In her studio in Santa Barbara, CA, experimental video artist Maria Constanza Ferreira is growing tiny gardens made of crystals. Her workstation brims with technicolor petri dishes filled with mineralizing chemicals, and the walls are decorated with seemingly transparent boxes.
To the naked eye, these frames look like mistakes—a twinkly smudge or an accidental yellow splotch—but when viewed with a polarized lens, vibrant crystalline landscapes of geometric mountain slopes, iridescent waves, and spiraling sand dunes appear.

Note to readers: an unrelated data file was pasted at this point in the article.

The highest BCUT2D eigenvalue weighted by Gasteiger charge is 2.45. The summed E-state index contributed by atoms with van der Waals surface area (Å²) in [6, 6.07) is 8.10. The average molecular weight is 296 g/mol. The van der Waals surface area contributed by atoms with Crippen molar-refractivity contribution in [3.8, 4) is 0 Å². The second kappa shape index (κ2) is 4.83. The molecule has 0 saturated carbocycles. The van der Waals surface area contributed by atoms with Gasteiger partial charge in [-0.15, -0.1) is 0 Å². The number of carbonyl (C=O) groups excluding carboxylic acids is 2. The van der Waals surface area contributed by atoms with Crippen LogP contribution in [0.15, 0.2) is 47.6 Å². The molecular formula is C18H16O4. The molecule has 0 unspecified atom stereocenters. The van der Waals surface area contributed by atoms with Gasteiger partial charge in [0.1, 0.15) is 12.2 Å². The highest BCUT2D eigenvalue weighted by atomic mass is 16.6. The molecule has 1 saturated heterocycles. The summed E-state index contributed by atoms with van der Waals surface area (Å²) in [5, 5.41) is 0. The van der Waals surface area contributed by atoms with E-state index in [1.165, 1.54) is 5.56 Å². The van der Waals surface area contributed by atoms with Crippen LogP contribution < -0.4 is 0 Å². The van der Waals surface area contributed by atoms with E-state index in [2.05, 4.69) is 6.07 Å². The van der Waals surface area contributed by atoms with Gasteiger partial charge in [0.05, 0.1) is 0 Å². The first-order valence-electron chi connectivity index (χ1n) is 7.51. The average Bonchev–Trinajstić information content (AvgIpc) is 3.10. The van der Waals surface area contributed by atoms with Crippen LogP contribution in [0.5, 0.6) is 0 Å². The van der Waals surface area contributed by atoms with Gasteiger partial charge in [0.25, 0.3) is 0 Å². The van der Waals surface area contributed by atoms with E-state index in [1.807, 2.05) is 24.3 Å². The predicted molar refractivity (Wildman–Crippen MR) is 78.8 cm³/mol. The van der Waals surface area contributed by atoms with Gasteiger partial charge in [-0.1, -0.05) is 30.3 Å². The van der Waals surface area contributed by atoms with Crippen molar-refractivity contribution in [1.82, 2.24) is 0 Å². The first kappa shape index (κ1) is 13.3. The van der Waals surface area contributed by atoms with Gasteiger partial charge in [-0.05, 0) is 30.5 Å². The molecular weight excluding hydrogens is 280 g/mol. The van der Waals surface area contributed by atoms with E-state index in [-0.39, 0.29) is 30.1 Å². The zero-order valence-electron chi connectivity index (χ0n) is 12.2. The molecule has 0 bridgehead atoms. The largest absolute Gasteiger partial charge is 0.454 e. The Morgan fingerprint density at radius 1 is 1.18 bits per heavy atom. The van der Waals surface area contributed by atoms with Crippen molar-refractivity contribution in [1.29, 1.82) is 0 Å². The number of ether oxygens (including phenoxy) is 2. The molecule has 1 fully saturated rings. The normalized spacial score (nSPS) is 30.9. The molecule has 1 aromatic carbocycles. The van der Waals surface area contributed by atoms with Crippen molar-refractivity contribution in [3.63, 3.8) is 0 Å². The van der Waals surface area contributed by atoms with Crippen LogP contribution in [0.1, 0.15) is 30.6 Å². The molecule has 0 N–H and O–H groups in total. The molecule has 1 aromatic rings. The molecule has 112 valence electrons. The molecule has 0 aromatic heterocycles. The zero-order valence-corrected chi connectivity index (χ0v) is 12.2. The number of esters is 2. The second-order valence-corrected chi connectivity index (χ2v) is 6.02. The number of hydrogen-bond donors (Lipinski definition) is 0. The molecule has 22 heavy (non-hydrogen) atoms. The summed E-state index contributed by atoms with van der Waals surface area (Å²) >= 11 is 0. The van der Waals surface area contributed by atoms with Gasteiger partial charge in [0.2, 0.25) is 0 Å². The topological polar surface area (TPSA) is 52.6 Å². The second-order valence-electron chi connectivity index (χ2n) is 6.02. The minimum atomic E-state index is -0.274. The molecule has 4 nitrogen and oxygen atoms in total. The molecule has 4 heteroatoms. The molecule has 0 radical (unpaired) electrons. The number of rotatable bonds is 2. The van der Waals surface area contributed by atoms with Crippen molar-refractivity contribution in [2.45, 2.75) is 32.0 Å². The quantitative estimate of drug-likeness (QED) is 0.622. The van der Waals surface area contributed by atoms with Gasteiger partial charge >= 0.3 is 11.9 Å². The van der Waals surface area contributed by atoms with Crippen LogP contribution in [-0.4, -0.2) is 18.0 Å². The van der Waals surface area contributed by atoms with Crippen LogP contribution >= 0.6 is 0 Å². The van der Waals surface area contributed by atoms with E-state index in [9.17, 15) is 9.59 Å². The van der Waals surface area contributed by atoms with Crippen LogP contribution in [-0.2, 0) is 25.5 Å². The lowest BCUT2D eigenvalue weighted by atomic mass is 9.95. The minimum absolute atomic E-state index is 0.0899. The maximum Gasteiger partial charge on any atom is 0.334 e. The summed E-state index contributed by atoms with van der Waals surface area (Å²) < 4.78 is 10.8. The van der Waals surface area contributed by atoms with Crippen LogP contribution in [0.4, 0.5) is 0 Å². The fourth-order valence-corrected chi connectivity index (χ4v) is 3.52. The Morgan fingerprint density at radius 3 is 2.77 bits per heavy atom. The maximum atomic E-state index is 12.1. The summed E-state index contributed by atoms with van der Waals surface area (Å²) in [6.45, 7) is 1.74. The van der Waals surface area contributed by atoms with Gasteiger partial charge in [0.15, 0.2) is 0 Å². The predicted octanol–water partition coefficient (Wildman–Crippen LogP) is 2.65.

Ferreira, who comes from an animation and design background, captures these gardens as they blossom using time lapse photography, and pieces together the images to reveal wondrous geometries as they crystallize. And while her videos and installations highlight the obvious parallels between the microscope landscapes and those you might see from Google Earth, Ferreira’s work is primarily an exploration of perception itself—the sensations of discovery and unseen beauty.
Produced by Luke Groskin
Filmed by Christian Baker
Music by Audio Network
Additional Footage and Stills Provided by Maria Constanza Ferriera, Pond5.com, Shutterstock, Physics Reimagined group (LPS, CNRS Universite Paris-Sud) with funding of Labex PALM